Russia has responded this weekend to a recent move by the United Kingdom to expel 23 Russian diplomats over the poisoning of a former spy and his daughter earlier this month.
Russia announced on Saturday that it also would expel 23 British diplomats and close a consulate in St. Petersburg in retaliation, The Washington Post reported.
The diplomatic row between the UK and Russia is rallying some other European nations as British officials now openly accuse Russian President Vladimir Putin of direct involvement in the nerve agent poisoning.
On March 4, former Russian spy Sergei Skripal, 66, who also formerly worked as a double agent on behalf of British intelligence, and his daughter Yulia, 33, were found unconscious on a park bench in the southern English town of Salisbury. Investigators determined the two had been poisoned by a Russian nerve agent. They remain in critical condition at a hospital.
An investigating police officer also was hospitalized, along with 18 other people who were treated and released, according to news reports.
The Russian Foreign Ministry said the British diplomats, declared persona non grata, had a week to leave the country. Russia also said it is booting the British Council, an organization promoting cultural and educational activities that Russia says harbors British intelligence officers, from the country.
So far, all of this is to be expected following the UK’s diplomatic retaliation for the poisoning. It’s not surprising that Russian officials have taken a defiant stance after being accused of what essentially amounts to an open attack on British soil.
But the harsh tone taken by British officials this week, including by Prime Minister Theresa May and Foreign Secretary Boris Johnson, could be an indicator that more measures are coming, including possible sanctions against Russian oligarchs close to Putin.
On Friday, Johnson said it is “overwhelmingly likely” that Putin ordered the nerve agent attack against someone he considers an enemy of the Russian state, the Post reported.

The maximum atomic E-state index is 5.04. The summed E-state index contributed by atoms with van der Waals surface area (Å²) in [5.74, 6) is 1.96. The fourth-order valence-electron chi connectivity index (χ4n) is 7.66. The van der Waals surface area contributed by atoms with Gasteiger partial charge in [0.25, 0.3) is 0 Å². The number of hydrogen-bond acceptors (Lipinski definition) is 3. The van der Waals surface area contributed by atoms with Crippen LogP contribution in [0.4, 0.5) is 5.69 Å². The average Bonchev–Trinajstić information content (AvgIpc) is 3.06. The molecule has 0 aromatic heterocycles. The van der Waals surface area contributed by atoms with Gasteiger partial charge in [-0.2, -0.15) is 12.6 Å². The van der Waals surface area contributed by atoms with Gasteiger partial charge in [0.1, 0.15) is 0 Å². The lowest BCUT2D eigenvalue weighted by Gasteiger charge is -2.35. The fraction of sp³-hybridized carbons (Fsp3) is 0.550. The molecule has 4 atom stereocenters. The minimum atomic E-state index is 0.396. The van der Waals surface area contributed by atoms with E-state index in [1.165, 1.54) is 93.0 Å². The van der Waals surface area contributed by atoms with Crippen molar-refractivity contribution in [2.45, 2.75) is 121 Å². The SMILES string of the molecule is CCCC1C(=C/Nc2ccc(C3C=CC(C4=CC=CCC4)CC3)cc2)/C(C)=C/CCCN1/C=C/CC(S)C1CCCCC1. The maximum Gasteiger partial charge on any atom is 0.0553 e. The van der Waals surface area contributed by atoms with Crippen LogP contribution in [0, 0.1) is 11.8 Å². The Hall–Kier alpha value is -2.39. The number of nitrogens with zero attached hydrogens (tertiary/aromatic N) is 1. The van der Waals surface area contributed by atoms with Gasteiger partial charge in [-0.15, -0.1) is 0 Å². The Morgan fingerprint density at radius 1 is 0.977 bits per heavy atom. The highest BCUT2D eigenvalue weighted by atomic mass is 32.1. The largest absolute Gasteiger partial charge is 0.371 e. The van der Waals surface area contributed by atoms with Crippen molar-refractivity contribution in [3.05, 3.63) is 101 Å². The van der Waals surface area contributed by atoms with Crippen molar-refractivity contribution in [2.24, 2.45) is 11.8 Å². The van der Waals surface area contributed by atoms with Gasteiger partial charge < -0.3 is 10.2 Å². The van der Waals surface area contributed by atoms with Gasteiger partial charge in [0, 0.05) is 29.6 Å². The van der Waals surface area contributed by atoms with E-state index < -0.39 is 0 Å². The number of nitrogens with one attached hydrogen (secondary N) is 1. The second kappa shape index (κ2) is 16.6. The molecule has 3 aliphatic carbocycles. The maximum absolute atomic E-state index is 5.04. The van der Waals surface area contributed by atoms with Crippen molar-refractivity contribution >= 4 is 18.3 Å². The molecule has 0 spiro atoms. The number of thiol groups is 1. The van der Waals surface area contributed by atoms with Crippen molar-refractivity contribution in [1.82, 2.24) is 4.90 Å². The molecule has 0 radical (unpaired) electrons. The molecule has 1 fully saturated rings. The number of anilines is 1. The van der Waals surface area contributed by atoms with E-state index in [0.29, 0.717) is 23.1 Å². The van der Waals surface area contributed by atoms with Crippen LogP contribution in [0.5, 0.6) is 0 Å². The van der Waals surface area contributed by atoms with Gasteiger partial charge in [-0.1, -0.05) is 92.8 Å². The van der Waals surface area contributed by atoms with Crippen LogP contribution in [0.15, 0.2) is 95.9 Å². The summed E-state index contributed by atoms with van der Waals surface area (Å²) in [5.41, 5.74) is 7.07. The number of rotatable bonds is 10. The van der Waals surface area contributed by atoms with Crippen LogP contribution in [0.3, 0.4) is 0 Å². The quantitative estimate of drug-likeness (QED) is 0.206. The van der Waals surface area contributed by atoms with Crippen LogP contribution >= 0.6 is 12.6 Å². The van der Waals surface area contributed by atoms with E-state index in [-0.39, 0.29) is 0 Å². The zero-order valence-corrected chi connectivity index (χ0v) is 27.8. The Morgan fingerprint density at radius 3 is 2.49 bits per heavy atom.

Addressing Parliament on Wednesday, May said Russian officials had “treated the use of a military-grade nerve agent in Europe with sarcasm, contempt and defiance.” She said the incident was the first chemical weapons attack in NATO territory since the organization was founded, according to the newspaper.
For the most part, U.S. officials have echoed May’s condemnation of the attack, although U.S. President Donald Trump has not forcefully spoken out against Putin or any other Russian official.
U.N. Ambassador Nikki Haley, however, did accuse the Russian government of using chemical weapons to assassinate its enemies and to help “kill Syrian children.” White House press secretary Sarah Huckabee Sanders said earlier this week that the attack “fits into a pattern of behavior in which Russia disregards the international rules-based order.”
Asked to respond to Saturday’s announcement by Russia, Conservative lawmaker Tom Tugendhat said, “I think what we got to do is focus entirely on the Putin regime, the Putin family, and the Putin henchmen and focus on their money, much of which is hidden in Western Europe,” the Post reported, citing the BBC.
One of the remaining unanswered questions, however, is how the UK’s traditional close ally, the U.S., will respond with Trump at the helm. If recent experience is any indication, the Trump administration probably will hope other scandals dominate the headlines and the latest Russian scandal will just go away. By all indications coming from the U.K. and elsewhere in Europe, however, that’s not going to happen.